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Suitability of seagrasses and submerged aquatic vegetation as indicators of eutrophication
KALDY, III, J. E. AND M. Sutula. Suitability of seagrasses and submerged aquatic vegetation as indicators of eutrophication. Chapter 5, Martha Sutula (ed.), Review of Indicators for Development of Nutrient Numeric End-points in California Estuaries. Southern California Coastal Water Research Project, 121-164, (2011).
WED researcher Dr. James Kaldy, in collaboration with Dr. Martha Sutula of the Southern California Coastal Water Research Project (SCCWRP), has produced a review and synthesis of how seagrass and submerged aquatic vegetation (SAV) can be used as bio-indicators to assess numeric nutrient criteria. With technical leadership by SCCWRP, the State Water Resources Control Board of California is developing numeric nutrient criteria for California to address the problem of excessive nutrients and resultant eutrophication in estuaries. The SAV bioindicator review chapter identified existing data gaps and needs for future research efforts, and made recommendations for which seagrass metrics may be most appropriate for California estuaries. Indicators associated with reduced light availability (e.g. epiphyte load, light attenuation, chlorophyll a) coupled with a rapid assessment framework are recommended for further development. Recommended areas for further research included development of improved empirical nutrient load-biological response relationships and the critical evaluation of physiologically linked indicators. These research areas are considered as part of the EPA/ORD Safe and Sustainable Water Resources Research Action Plan.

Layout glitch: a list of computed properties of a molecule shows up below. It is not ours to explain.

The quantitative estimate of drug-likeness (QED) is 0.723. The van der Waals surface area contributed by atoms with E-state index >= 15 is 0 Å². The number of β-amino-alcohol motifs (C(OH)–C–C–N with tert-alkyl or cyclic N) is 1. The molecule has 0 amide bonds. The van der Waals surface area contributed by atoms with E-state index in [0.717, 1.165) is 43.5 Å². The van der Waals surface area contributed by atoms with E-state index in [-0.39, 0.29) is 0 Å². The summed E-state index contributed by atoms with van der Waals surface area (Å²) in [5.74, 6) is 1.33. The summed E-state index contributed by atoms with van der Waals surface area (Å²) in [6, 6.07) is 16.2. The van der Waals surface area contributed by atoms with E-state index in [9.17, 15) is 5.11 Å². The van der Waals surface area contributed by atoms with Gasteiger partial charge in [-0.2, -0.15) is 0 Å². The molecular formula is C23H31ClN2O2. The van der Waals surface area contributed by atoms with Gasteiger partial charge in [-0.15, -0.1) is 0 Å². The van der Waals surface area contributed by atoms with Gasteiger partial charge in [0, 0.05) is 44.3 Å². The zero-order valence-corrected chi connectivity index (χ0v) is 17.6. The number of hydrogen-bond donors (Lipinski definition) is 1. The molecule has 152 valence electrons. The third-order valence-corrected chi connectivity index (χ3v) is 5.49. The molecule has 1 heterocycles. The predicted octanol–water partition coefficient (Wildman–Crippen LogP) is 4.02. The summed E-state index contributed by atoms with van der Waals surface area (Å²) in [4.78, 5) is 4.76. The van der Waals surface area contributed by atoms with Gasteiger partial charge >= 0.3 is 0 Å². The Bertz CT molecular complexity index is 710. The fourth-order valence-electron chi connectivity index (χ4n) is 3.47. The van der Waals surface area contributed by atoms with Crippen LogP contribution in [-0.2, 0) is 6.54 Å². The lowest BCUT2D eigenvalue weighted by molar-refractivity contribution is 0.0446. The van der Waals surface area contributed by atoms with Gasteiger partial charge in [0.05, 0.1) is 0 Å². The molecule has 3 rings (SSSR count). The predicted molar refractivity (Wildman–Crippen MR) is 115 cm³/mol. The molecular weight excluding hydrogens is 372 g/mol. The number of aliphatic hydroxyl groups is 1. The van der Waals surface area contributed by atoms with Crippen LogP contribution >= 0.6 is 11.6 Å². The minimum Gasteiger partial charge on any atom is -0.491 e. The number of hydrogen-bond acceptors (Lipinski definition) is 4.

Rooted submerged aquatic vegetation (SAV) encompasses a large diversity of species that range from obligate halophytes such as, seagrasses, to euryhaline species and freshwater obligates. All seagrass and SAV provide key biological functions within the enclosed bays, estuaries, and lagoons where they are found. These macrophytes have a variety of characteristics that make them good candidates to be “end-points of concern” or “bio-indicators” for numeric nutrient criteria. We provide details on the ecology of Ruppia spp. and Zostera spp., the dominant seagrass and brackish SAV species in California enclosed bays and estuaries. We identify existing data gaps and the need for new research efforts as well as making recommendations for which seagrass metrics may be appropriate for California estuaries. Indicators associated with reduced light availability (e.g. epiphyte load, light attenuation, chl a, etc.) in a rapid assessment framework are recommended for continued development. Areas for further research focus include empirical nutrient load- biological response relationships and the critical evaluation of physiology linked indicators.
Record Details:Record Type: DOCUMENT (BOOK CHAPTER)
Organization:U.S. ENVIRONMENTAL PROTECTION AGENCY
OFFICE OF RESEARCH AND DEVELOPMENT
NATIONAL HEALTH AND ENVIRONMENTAL EFFECTS RESEARCH LABORATORY
WESTERN ECOLOGY DIVISION
PACIFIC COASTAL ECOLOGY BRANCH